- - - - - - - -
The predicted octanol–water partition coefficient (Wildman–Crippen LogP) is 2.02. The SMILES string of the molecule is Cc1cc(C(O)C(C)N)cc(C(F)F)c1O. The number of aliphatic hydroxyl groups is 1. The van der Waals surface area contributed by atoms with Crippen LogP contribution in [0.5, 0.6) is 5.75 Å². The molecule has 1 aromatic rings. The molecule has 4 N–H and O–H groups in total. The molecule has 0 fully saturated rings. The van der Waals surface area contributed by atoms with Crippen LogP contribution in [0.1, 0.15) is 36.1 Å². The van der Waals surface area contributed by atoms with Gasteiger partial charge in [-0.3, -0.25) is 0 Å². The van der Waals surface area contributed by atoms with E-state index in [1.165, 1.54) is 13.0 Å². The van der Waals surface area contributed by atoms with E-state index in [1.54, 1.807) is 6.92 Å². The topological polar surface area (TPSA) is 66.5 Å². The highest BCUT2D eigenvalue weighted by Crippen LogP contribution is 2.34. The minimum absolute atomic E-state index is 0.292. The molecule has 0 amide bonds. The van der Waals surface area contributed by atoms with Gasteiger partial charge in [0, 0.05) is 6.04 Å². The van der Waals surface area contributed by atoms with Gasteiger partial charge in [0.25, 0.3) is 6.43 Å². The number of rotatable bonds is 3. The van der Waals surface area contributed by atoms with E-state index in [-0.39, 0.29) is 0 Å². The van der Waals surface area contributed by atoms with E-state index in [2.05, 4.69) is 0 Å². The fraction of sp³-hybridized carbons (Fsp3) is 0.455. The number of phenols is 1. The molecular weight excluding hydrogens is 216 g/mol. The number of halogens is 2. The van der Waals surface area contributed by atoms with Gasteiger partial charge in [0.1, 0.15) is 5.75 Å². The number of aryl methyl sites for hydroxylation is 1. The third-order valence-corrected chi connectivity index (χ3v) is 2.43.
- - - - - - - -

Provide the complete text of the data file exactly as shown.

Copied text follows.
The predicted octanol–water partition coefficient (Wildman–Crippen LogP) is 2.02. The SMILES string of the molecule is Cc1cc(C(O)C(C)N)cc(C(F)F)c1O. The number of aliphatic hydroxyl groups is 1. The van der Waals surface area contributed by atoms with Crippen LogP contribution in [0.5, 0.6) is 5.75 Å². The molecule has 1 aromatic rings. The molecule has 4 N–H and O–H groups in total. The molecule has 0 fully saturated rings. The van der Waals surface area contributed by atoms with Crippen LogP contribution in [0.1, 0.15) is 36.1 Å². The van der Waals surface area contributed by atoms with Gasteiger partial charge in [-0.3, -0.25) is 0 Å². The van der Waals surface area contributed by atoms with E-state index in [1.165, 1.54) is 13.0 Å². The van der Waals surface area contributed by atoms with E-state index in [1.54, 1.807) is 6.92 Å². The topological polar surface area (TPSA) is 66.5 Å². The highest BCUT2D eigenvalue weighted by Crippen LogP contribution is 2.34. The minimum absolute atomic E-state index is 0.292. The molecule has 0 amide bonds. The van der Waals surface area contributed by atoms with Gasteiger partial charge in [0, 0.05) is 6.04 Å². The van der Waals surface area contributed by atoms with Gasteiger partial charge in [0.25, 0.3) is 6.43 Å². The number of rotatable bonds is 3. The van der Waals surface area contributed by atoms with E-state index in [-0.39, 0.29) is 0 Å². The van der Waals surface area contributed by atoms with E-state index in [2.05, 4.69) is 0 Å². The fraction of sp³-hybridized carbons (Fsp3) is 0.455. The number of phenols is 1. The molecular weight excluding hydrogens is 216 g/mol. The number of halogens is 2. The van der Waals surface area contributed by atoms with Gasteiger partial charge in [0.1, 0.15) is 5.75 Å². The number of aryl methyl sites for hydroxylation is 1. The third-order valence-corrected chi connectivity index (χ3v) is 2.43.